COM's Dick Lehr, a former Boston Globe reporter and best-selling author of books about real-life criminal enterprises, murderous teens, and criminal cops, has written a young adult novel based on a case where he helped overturn the murder conviction of a wrongly accused man. Photo by Cydney Scott
COM’s Dick Lehr, a former Boston Globe reporter and best-selling author of books about real-life criminal enterprises, murderous teens, and criminal cops, has written a young adult novel based on a case where he helped overturn the murder conviction of a wrongly accused man. Photo by Cydney Scott

Dick Lehr’s fans know him as an award-winning investigative journalist who has penned best-selling books about real-life seedy criminal enterprises, murderous teens, and criminal cops.

Lehr’s new book, out today, is a bold departure. Written for a young adult audience, Trell (Candlewick, 2017) is the fictional story of a 14-year-old who teams up with a newspaper reporter in a quest to free her wrongly imprisoned father.

“I was looking for a way to reach a younger audience,” says Lehr, a College of Communication professor of journalism, who will read from the book tomorrow, September 13, at Brookline Booksmith. “That became a novel to show readers the power of journalism.”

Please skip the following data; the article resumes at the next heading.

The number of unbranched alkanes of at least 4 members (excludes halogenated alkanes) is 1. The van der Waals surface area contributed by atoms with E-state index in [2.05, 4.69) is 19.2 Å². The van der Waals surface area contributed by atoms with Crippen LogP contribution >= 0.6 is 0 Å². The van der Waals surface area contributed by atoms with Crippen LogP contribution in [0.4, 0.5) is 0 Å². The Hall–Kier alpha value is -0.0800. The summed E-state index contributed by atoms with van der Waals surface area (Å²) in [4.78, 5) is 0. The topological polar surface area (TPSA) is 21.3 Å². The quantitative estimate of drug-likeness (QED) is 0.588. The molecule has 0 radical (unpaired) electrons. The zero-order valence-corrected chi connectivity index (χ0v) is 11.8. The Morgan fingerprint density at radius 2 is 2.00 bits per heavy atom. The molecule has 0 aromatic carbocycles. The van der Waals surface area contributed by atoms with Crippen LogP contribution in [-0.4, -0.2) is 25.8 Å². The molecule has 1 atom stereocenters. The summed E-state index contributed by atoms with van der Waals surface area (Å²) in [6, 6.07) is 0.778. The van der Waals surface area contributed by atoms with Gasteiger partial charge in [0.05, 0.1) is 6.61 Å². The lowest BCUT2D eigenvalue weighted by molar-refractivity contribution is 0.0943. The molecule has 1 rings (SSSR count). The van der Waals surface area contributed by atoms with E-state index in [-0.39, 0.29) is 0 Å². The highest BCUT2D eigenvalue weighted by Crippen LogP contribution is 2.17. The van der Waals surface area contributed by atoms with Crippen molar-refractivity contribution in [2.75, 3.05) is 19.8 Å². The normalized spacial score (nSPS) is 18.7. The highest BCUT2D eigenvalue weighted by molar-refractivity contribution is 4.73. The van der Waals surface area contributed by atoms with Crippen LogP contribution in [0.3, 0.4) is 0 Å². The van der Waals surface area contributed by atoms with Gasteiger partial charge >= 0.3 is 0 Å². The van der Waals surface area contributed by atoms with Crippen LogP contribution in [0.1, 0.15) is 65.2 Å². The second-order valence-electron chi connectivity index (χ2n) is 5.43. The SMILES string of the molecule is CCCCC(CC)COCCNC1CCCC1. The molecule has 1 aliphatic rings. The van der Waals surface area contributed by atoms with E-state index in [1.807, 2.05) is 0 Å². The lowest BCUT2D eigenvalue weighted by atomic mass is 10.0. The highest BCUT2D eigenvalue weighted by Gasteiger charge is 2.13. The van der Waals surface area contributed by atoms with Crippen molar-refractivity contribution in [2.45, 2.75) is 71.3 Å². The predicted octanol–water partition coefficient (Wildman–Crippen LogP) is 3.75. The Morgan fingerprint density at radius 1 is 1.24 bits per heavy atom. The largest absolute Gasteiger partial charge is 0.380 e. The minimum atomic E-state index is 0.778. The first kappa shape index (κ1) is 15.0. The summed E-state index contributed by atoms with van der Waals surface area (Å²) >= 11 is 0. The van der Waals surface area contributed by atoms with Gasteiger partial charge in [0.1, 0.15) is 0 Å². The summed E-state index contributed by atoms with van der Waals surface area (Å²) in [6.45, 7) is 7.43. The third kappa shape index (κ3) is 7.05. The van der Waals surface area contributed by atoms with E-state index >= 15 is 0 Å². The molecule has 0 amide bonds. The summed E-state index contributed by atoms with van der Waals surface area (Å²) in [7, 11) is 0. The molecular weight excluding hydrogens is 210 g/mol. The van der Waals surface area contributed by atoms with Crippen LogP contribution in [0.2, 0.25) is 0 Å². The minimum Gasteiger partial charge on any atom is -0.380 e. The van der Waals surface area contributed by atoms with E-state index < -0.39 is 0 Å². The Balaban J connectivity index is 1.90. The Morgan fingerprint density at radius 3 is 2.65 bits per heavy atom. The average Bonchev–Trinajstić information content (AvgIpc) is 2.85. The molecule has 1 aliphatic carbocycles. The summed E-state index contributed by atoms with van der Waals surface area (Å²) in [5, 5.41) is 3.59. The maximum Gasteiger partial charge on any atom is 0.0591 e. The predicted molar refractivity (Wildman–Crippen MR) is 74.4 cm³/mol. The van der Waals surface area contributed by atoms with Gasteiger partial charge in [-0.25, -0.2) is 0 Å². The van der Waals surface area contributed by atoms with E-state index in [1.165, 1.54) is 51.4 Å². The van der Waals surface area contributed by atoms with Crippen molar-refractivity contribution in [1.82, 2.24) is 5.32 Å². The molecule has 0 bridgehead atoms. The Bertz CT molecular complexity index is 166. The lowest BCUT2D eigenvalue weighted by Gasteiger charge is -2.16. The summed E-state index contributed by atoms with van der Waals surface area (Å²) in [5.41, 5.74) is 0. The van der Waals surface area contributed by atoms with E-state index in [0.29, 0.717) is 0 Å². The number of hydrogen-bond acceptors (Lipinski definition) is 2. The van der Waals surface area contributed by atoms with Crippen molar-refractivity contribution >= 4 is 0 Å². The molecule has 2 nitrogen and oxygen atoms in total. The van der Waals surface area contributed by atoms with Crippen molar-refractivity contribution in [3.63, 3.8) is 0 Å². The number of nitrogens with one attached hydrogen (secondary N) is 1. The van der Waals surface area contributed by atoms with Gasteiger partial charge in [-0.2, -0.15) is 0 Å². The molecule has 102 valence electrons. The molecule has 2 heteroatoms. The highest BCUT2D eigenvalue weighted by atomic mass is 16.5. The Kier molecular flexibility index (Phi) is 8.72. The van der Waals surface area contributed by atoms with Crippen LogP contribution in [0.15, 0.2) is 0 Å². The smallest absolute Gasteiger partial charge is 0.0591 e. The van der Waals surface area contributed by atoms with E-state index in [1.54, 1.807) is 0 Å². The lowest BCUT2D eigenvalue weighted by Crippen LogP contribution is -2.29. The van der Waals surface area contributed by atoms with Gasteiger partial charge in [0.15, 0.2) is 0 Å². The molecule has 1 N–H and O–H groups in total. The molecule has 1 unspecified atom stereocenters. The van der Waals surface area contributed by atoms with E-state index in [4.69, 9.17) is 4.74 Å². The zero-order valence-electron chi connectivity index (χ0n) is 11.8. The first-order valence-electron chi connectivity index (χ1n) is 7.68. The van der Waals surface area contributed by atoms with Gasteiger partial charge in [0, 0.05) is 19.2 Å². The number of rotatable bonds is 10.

Lehr says that while writing for teens is new to him, writing about social justice issues is not. He may be best known for Black Mass: Whitey Bulger, the FBI, and a Devil’s Deal (Harper, 2000), cowritten with Gerard O’Neill (COM’70), about their experiences as Boston Globe reporters chronicling Bulger’s double life as a gangster and an FBI informant. The book was made into a film starring Johnny Depp in 2015.

Among Lehr’s other work are The Fence: A Police Cover-Up along Boston’s Racial Divide (Harper, 2009), about the beating of a black plainclothes policeman by white police officers and the ensuing cover-up, and The Birth of a Movement: How Birth of a Nation Ignited the Battle for Civil Rights (Public Affairs, 2017), the story of an African American newspaper editor in Boston and his battle against the racist depictions in the film Birth of a Nation.

Trell draws heavily on Lehr’s reporting of the murder conviction of Shawn Drumgold, a drug dealer arrested and sentenced to life in prison for the death of 12-year-old Tiffany Moore, who was hit by a stray bullet on a summer night in the late 1980s while she sat on top of a mailbox talking with friends. Her death received nationwide press coverage, and public outrage put pressure on police to make an arrest.

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